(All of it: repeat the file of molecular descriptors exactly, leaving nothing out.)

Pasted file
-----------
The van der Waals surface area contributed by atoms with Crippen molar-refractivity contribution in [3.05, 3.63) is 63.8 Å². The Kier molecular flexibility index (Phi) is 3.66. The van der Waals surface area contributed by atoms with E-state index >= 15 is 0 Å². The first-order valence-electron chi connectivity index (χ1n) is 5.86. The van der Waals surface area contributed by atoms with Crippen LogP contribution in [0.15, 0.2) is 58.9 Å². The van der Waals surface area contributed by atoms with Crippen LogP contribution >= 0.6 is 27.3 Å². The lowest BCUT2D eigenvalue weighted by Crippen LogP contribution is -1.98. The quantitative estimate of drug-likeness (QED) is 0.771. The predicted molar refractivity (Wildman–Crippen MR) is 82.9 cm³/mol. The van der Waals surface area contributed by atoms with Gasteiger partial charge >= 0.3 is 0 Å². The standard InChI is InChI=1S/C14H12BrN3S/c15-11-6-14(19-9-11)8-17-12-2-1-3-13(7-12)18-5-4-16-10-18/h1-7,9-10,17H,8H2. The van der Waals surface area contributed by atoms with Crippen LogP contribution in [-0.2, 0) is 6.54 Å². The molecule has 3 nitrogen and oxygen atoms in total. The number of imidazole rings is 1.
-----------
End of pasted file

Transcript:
The van der Waals surface area contributed by atoms with Crippen molar-refractivity contribution in [3.05, 3.63) is 63.8 Å². The Kier molecular flexibility index (Phi) is 3.66. The van der Waals surface area contributed by atoms with E-state index >= 15 is 0 Å². The first-order valence-electron chi connectivity index (χ1n) is 5.86. The van der Waals surface area contributed by atoms with Crippen LogP contribution in [0.15, 0.2) is 58.9 Å². The van der Waals surface area contributed by atoms with Crippen LogP contribution >= 0.6 is 27.3 Å². The lowest BCUT2D eigenvalue weighted by Crippen LogP contribution is -1.98. The quantitative estimate of drug-likeness (QED) is 0.771. The predicted molar refractivity (Wildman–Crippen MR) is 82.9 cm³/mol. The van der Waals surface area contributed by atoms with Gasteiger partial charge >= 0.3 is 0 Å². The standard InChI is InChI=1S/C14H12BrN3S/c15-11-6-14(19-9-11)8-17-12-2-1-3-13(7-12)18-5-4-16-10-18/h1-7,9-10,17H,8H2. The van der Waals surface area contributed by atoms with Crippen LogP contribution in [-0.2, 0) is 6.54 Å². The molecule has 3 nitrogen and oxygen atoms in total. The number of imidazole rings is 1.